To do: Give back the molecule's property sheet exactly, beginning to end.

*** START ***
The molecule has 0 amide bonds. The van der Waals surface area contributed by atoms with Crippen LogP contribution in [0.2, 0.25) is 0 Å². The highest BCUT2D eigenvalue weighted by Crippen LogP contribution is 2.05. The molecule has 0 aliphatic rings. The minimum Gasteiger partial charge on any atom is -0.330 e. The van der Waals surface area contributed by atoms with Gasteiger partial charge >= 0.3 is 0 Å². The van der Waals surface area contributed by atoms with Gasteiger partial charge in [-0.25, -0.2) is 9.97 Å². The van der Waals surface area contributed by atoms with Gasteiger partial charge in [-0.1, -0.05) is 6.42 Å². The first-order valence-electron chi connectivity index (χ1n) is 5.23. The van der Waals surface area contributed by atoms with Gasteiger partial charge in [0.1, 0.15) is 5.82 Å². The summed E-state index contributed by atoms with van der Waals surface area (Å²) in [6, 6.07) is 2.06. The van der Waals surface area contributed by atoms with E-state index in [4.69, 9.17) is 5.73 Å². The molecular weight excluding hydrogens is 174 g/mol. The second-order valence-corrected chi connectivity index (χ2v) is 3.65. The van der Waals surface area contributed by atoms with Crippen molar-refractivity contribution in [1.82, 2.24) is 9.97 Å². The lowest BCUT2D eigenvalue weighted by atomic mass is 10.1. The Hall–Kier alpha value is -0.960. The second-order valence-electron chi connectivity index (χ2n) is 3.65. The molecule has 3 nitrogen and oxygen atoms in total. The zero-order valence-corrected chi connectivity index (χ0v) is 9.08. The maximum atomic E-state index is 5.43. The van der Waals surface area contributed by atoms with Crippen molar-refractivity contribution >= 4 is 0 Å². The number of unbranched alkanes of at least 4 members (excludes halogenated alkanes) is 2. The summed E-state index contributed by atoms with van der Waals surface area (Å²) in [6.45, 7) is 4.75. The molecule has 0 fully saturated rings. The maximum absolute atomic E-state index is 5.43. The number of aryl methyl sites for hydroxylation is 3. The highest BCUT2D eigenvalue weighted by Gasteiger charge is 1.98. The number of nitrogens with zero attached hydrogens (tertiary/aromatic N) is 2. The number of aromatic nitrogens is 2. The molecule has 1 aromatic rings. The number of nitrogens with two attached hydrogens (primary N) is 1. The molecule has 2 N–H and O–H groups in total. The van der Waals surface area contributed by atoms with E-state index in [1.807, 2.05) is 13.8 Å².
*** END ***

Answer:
The molecule has 0 amide bonds. The van der Waals surface area contributed by atoms with Crippen LogP contribution in [0.2, 0.25) is 0 Å². The highest BCUT2D eigenvalue weighted by Crippen LogP contribution is 2.05. The molecule has 0 aliphatic rings. The minimum Gasteiger partial charge on any atom is -0.330 e. The van der Waals surface area contributed by atoms with Gasteiger partial charge >= 0.3 is 0 Å². The van der Waals surface area contributed by atoms with Gasteiger partial charge in [-0.25, -0.2) is 9.97 Å². The van der Waals surface area contributed by atoms with Gasteiger partial charge in [-0.1, -0.05) is 6.42 Å². The first-order valence-electron chi connectivity index (χ1n) is 5.23. The van der Waals surface area contributed by atoms with Gasteiger partial charge in [0.1, 0.15) is 5.82 Å². The summed E-state index contributed by atoms with van der Waals surface area (Å²) in [6, 6.07) is 2.06. The van der Waals surface area contributed by atoms with E-state index in [4.69, 9.17) is 5.73 Å². The molecular weight excluding hydrogens is 174 g/mol. The second-order valence-corrected chi connectivity index (χ2v) is 3.65. The van der Waals surface area contributed by atoms with Crippen molar-refractivity contribution in [1.82, 2.24) is 9.97 Å². The lowest BCUT2D eigenvalue weighted by atomic mass is 10.1. The Hall–Kier alpha value is -0.960. The second-order valence-electron chi connectivity index (χ2n) is 3.65. The molecule has 3 nitrogen and oxygen atoms in total. The zero-order valence-corrected chi connectivity index (χ0v) is 9.08. The maximum atomic E-state index is 5.43. The van der Waals surface area contributed by atoms with Crippen molar-refractivity contribution >= 4 is 0 Å². The number of unbranched alkanes of at least 4 members (excludes halogenated alkanes) is 2. The summed E-state index contributed by atoms with van der Waals surface area (Å²) in [6.45, 7) is 4.75. The molecule has 0 fully saturated rings. The maximum absolute atomic E-state index is 5.43. The number of aryl methyl sites for hydroxylation is 3. The highest BCUT2D eigenvalue weighted by Gasteiger charge is 1.98. The number of nitrogens with zero attached hydrogens (tertiary/aromatic N) is 2. The number of aromatic nitrogens is 2. The molecule has 1 aromatic rings. The number of nitrogens with two attached hydrogens (primary N) is 1. The molecule has 2 N–H and O–H groups in total. The van der Waals surface area contributed by atoms with E-state index in [1.807, 2.05) is 13.8 Å².